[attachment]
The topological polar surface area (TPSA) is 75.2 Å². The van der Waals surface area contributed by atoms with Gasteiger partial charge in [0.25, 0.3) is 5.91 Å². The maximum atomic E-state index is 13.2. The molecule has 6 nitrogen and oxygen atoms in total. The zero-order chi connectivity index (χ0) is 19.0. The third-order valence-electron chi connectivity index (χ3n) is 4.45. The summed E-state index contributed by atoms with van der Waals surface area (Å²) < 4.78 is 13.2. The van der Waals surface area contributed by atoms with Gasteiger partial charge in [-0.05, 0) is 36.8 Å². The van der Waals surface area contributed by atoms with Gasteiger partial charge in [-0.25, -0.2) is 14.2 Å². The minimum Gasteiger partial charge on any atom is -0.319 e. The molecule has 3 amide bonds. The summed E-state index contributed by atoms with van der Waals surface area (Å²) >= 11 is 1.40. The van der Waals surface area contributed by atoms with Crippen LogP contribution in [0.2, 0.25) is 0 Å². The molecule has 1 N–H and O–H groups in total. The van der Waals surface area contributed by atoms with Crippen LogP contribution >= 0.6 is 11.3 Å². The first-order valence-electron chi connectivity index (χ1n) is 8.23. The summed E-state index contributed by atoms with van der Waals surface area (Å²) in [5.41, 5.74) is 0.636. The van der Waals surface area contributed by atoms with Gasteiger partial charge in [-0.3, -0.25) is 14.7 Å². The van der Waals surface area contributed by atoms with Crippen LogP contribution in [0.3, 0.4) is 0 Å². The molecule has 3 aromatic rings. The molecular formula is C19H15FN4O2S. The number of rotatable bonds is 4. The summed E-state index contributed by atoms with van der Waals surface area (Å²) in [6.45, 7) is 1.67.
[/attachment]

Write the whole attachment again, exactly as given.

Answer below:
The topological polar surface area (TPSA) is 75.2 Å². The van der Waals surface area contributed by atoms with Gasteiger partial charge in [0.25, 0.3) is 5.91 Å². The maximum atomic E-state index is 13.2. The molecule has 6 nitrogen and oxygen atoms in total. The zero-order chi connectivity index (χ0) is 19.0. The third-order valence-electron chi connectivity index (χ3n) is 4.45. The summed E-state index contributed by atoms with van der Waals surface area (Å²) < 4.78 is 13.2. The van der Waals surface area contributed by atoms with Gasteiger partial charge in [-0.05, 0) is 36.8 Å². The van der Waals surface area contributed by atoms with Gasteiger partial charge in [-0.25, -0.2) is 14.2 Å². The minimum Gasteiger partial charge on any atom is -0.319 e. The molecule has 3 amide bonds. The summed E-state index contributed by atoms with van der Waals surface area (Å²) >= 11 is 1.40. The van der Waals surface area contributed by atoms with Crippen LogP contribution in [0.2, 0.25) is 0 Å². The molecule has 1 N–H and O–H groups in total. The van der Waals surface area contributed by atoms with Crippen LogP contribution >= 0.6 is 11.3 Å². The first-order valence-electron chi connectivity index (χ1n) is 8.23. The summed E-state index contributed by atoms with van der Waals surface area (Å²) in [5.41, 5.74) is 0.636. The van der Waals surface area contributed by atoms with Gasteiger partial charge in [-0.3, -0.25) is 14.7 Å². The van der Waals surface area contributed by atoms with Crippen LogP contribution in [0.3, 0.4) is 0 Å². The molecule has 3 aromatic rings. The molecular formula is C19H15FN4O2S. The number of rotatable bonds is 4. The summed E-state index contributed by atoms with van der Waals surface area (Å²) in [6.45, 7) is 1.67.